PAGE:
Lee Harrison White, 31, NSS# 65425, of Evans, GA, and Chattanooga, TN, died September 15, 2019, when he was struck and killed in an automobile accident on I-40 in Alamance County, NC. He was a 2007 graduate of Lakeside High School in Evans where he was president of the senior class and a member of the school system’s wrestling teams since seventh grade. He learned survival skills and became a ranger at Camp Deep Woods in Brevard, NC.
Lee studied physics at the United States Military Academy at West Point and the University of Colorado at Boulder and enjoyed a lifelong passion for science and technology. He was an accomplished cave explorer who supported his calling by working as a rope access specialist with Industrial Access, Inc., of Cumming, GA, on jobs all over the South requiring work in high places.
Lee’s innovative approach, unique techniques, and well-developed climbing skills along with his creative use of available equipment combined to change cave dome climbing forever. His impact on the caving community will be felt for decades to come.
Lee became an active project caver in 2013, as part of the TAG caving community, explorers who support science and survey new caves in the unique geological region where the states of Tennessee, Alabama, and Georgia meet. The region is where many of the techniques and traditions of modern caving developed. Lee became a respected practitioner of vertical caving, an expert in both American and Alpine styles of rigging. In 2014, he rappelled and climbed the deepest pit in the United States, 586 feet, Fantastic Pit in Ellison’s Cave, Georgia. In 2016 and 2017, he was involved in three cave rescues.
Among his most recent achievements was setting a rope at the top of the 120-foot Dome Pit, in Natural Bridge Cavern near San Antonio, TX, the state’s largest and most spectacular show cavern. The rope allowed explorers to reach a tantalizing passageway that was once considered inaccessible because of its height, giving the first access in 60 years to a new part of the cave. Lee climbed the wall, setting bolts and ropes, in an hour and a half.
Lee successfully ascended dozens of previously unclimbed domes in TAG. He made the first ascent of the second tallest dome, 267 feet, which he named the Very Hungry Caterpillar Dome after his favorite book, in a cave named Savor It Well in Madison County, AL. He rigged at least 20 domes permanently in the TAG region and worked with the Southeastern Cave Conservancy to assure safe rigging at caves managed by the conservancy.
In the past three years, Lee’s skills led him to join international caving teams bringing experts in geology, paleontology, archeology, biology, and cave surveying to study and map extensive cave systems in Mexico.
In 2017, he joined the Proyecto Espeleológico Sistema Huautla (PESH), an official project of the National Speleological Society and the United States Deep Caving Team. This is a ten-year expedition conducted annually in April since 2013 into the deepest cave system in the Western Hemisphere, Sistema Huautla in the State of Oaxaca, Mexico. He continued as a member of the team in 2018 and 2019, in 2018 leading the small team of cave riggers that enabled confirmation of a major connection from Sistema Huautla to another well-known cave, Sotano de Agua de Carrizo. This connection added a confirmed length of 9.2 kilometers to the system, as well as five new entrances, “making one of the longest, deepest caves in the world even longer and more complex,” stated the National Geographic Society in its report on the new connection, https://www.nationalgeographic.com/news/2018/06/sistema-huautla-cave-mexico-culture/.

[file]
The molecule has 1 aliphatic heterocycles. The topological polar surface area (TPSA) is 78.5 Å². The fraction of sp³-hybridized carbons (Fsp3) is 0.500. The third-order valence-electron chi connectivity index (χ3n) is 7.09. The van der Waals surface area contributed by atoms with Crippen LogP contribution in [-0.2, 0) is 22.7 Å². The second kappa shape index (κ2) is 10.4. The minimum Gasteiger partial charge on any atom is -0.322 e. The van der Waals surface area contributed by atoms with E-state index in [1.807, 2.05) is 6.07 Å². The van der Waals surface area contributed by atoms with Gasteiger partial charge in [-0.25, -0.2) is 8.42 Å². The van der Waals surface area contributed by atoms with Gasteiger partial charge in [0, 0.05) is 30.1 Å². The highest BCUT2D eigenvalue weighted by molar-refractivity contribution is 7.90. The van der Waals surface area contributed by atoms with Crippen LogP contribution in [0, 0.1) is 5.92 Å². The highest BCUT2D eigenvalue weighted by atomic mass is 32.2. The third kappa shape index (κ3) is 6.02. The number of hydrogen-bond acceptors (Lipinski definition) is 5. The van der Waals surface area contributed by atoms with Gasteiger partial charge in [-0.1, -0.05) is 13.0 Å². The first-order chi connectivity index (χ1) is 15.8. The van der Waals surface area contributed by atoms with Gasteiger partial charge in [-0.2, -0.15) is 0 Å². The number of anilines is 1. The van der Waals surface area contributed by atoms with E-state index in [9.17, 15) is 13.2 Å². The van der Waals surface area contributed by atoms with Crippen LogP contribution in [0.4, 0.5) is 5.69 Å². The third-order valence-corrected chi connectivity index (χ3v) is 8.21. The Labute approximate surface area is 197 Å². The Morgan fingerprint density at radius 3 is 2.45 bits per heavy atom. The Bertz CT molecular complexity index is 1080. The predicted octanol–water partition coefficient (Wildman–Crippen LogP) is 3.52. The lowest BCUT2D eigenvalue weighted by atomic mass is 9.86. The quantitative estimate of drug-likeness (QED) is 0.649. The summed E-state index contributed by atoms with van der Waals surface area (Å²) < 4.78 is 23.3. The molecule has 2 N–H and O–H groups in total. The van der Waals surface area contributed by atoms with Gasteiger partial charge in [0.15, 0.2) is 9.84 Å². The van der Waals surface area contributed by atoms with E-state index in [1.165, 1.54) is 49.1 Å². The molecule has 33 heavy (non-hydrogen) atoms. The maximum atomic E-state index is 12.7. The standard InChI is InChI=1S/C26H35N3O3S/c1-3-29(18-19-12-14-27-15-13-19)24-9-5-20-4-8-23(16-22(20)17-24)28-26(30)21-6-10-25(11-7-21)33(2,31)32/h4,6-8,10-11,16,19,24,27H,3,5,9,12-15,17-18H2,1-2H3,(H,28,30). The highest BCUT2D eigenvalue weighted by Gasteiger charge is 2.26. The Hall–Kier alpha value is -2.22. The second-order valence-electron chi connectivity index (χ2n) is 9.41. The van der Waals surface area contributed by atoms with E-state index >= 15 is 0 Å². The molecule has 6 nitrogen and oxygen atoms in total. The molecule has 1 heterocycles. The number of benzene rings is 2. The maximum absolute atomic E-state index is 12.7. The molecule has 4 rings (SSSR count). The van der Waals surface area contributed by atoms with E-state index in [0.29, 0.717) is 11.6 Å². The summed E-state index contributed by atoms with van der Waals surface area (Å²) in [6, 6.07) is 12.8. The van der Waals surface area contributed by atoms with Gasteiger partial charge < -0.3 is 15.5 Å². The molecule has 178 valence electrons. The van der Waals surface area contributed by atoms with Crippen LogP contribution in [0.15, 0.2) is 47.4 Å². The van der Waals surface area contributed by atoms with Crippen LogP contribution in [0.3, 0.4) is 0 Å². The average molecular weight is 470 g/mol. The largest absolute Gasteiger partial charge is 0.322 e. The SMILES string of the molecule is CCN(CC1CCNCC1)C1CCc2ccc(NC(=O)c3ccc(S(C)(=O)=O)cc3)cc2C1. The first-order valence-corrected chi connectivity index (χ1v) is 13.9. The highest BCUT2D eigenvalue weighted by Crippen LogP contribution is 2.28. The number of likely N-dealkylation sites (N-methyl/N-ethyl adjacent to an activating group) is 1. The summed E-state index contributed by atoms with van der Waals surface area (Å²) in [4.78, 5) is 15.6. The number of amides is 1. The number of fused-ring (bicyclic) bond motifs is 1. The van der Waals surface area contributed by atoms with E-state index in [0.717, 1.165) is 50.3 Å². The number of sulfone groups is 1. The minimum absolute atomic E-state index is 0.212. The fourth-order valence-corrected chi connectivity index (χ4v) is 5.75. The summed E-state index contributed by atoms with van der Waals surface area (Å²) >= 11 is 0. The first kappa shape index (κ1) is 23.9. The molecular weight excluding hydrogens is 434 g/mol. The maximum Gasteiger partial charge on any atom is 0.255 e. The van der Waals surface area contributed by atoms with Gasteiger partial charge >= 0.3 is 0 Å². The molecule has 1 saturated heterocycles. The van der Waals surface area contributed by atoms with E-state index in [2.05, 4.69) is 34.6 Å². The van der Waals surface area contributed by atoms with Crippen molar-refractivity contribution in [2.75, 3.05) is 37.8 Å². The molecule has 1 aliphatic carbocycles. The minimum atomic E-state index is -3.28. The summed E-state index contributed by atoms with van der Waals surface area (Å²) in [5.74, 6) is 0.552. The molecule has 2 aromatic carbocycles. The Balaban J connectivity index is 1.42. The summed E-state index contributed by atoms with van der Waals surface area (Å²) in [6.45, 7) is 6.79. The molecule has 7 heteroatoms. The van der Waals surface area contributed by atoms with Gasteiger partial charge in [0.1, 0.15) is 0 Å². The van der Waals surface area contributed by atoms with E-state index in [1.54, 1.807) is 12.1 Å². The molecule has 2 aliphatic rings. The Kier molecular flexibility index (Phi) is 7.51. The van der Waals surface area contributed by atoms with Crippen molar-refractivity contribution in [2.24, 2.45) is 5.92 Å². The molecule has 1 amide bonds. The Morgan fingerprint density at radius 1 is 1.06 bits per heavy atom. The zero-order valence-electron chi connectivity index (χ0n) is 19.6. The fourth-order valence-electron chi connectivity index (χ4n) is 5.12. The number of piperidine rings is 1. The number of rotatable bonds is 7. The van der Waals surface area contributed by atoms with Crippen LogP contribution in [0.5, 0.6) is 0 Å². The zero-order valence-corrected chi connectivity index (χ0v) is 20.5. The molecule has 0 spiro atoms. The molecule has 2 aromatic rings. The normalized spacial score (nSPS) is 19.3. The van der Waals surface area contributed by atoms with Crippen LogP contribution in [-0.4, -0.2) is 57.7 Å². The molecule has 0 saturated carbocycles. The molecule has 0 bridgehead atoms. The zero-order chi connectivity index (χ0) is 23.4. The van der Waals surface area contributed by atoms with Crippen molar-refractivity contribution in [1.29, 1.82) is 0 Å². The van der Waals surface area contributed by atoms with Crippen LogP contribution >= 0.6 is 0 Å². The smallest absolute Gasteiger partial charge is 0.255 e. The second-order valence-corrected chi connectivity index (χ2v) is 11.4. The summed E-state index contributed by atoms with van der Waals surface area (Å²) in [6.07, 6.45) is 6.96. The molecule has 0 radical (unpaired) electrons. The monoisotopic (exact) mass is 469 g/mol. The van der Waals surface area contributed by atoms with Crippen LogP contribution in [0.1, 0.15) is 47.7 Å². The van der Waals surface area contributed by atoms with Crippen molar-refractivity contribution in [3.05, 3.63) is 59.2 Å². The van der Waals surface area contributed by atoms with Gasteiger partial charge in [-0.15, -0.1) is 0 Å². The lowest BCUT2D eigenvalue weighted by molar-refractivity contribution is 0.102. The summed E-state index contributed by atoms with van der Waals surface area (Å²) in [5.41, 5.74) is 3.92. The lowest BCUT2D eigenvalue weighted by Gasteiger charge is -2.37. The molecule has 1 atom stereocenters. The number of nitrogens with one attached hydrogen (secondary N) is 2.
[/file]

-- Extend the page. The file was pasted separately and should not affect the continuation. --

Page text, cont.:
In 2018, Lee also joined the US Deep Caving Team to support a scientific expedition of 40 team members from six countries in Sistema Chevé in Oaxaca’s Sierra de Juárez region. Currently documented at 1,520 meters, that cave system is thought possibly to rival the world’s deepest, Veryovkina Cave in the Republic of Georgia, which has a maximum explored depth of 2,204 meters. Lee himself has caved to a depth of 1,200 meters in Mexico.
The expedition leader of PESH, Bill Steele, recalls, “In late April of 2019 Lee White led another small team to go 600 meters deep in the La Grieta section of Sistema Huautla to look for a lead Lee had a hunch they would find. And they did. It was a major trunk passage they named after Lee – Blowhard Boulevard. They ended their exploration at the bottom of a waterfall to be climbed next year. Once it is climbed and mapped, we plan to name it Lee White Falls.”
Lee is survived by his father, Marco White, his mother, Rebecca Watson White, and his brother, Graham White, and a loving family of aunts, uncles, cousins, and cavers. A memorial service celebrating Lee’s life will be held on October 5, 4 pm Central, by the TAG community at Caver’s Paradise, 482 Wild Heart Lane, Sewanee, TN.
In lieu of flowers, the family asks that friends donate to the organizations Lee’s work supported: PESH, http://www.peshcaving.org/donate; Southeastern Cave Conservancy, Inc., https://saveyourcaves.org/give.html, PO Box 250, Signal Mountain, TN 37377, firstname.lastname@example.org (indicate “Lee White Fund”); and the National Speleological Society, https://caves.org/donate/index.shtml, 6001 Pulaski Pike, Huntsville, AL 35810-1122, email@example.com.
To see drone footage of Lee climbing in Natural Bridge Cavern on May 20, 2019, shot by Greg Passmore and posted by Rachel Saker at the Facebook event page <Celebration of The Lee White>, go here: https://tinyurl.com/yxwo4rht.
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